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Identifying risk factors for sex abuse in children’s sports

Feb 26, 2021 | Sexual Abuse

The frequent updates in the news about sex abuse in gymnastics have brought attention to the fact that coaches and other adults involved in sports are in prime positions to abuse their roles and harm children. According to CoachingBest, there are over 10 million U.S. children under 16 years old who participate in organized sports. 

To protect their children, what are the risk factors that parents should be alert to? 

Sports culture

While any young athlete may be vulnerable, some sport cultures and environments result in the acceptance of inappropriate behaviors. The fact that parents and children often trust their coaches to do whatever is necessary to produce a winning team or athlete can allow children to believe that their own well-being is secondary to winning. 

The relationship between coach and athlete

When coaches set healthy boundaries and focus on becoming a positive influence, it can change children’s lives forever. Parents trust that coaches will set and respect those boundaries, but blind trust can create vulnerability. 

Sports organizations

Many organizations do not have the knowledge or the resources to screen each person in contact with young people. Without professional associations to provide training and certifications, coaches do not typically have credentials to reassure parents of their qualifications. Some sports groups do not even perform a basic background check.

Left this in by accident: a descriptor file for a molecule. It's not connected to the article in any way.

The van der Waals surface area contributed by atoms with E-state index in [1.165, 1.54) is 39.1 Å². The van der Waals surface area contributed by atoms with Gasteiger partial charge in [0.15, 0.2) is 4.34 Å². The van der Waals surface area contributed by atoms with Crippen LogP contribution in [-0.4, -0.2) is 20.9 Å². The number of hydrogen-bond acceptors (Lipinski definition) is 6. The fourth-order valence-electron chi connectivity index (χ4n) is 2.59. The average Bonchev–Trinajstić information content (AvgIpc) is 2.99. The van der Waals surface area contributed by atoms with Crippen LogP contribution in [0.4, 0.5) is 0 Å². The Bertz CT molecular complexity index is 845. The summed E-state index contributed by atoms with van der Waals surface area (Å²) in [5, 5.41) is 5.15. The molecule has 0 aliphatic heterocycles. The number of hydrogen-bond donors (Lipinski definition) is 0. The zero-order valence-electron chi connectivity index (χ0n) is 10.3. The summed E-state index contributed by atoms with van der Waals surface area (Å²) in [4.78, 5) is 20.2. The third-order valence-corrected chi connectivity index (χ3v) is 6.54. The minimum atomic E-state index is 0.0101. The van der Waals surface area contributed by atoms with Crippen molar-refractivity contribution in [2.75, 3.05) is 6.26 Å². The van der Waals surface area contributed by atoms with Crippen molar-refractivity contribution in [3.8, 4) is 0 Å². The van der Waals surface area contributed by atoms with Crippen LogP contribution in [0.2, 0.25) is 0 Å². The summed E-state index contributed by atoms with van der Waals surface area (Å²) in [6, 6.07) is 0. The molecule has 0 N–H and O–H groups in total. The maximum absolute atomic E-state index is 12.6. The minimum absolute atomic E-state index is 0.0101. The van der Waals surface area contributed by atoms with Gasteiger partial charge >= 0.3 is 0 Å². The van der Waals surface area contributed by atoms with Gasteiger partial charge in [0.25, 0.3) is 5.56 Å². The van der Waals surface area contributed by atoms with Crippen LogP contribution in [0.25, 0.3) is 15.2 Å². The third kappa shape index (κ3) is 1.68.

Lack of guidelines

Parents should ask about guidelines that an organization, team or facility has in place. If there are none, Psychology Today recommends healthy guidelines for interactions between coaches and children, as well as between the children themselves. They include a zero-tolerance policy for sexual jokes or comments, no one-on-one interactions, no physical contact except as necessary for safety, open-door policies and supervision by two adults at a time in areas such as changing rooms. 

Parents may help their children to be alert to risk factors, as well, letting them know that they should say “no” when they are uncomfortable with a situation and that it is good to speak up when they see or experience something wrong.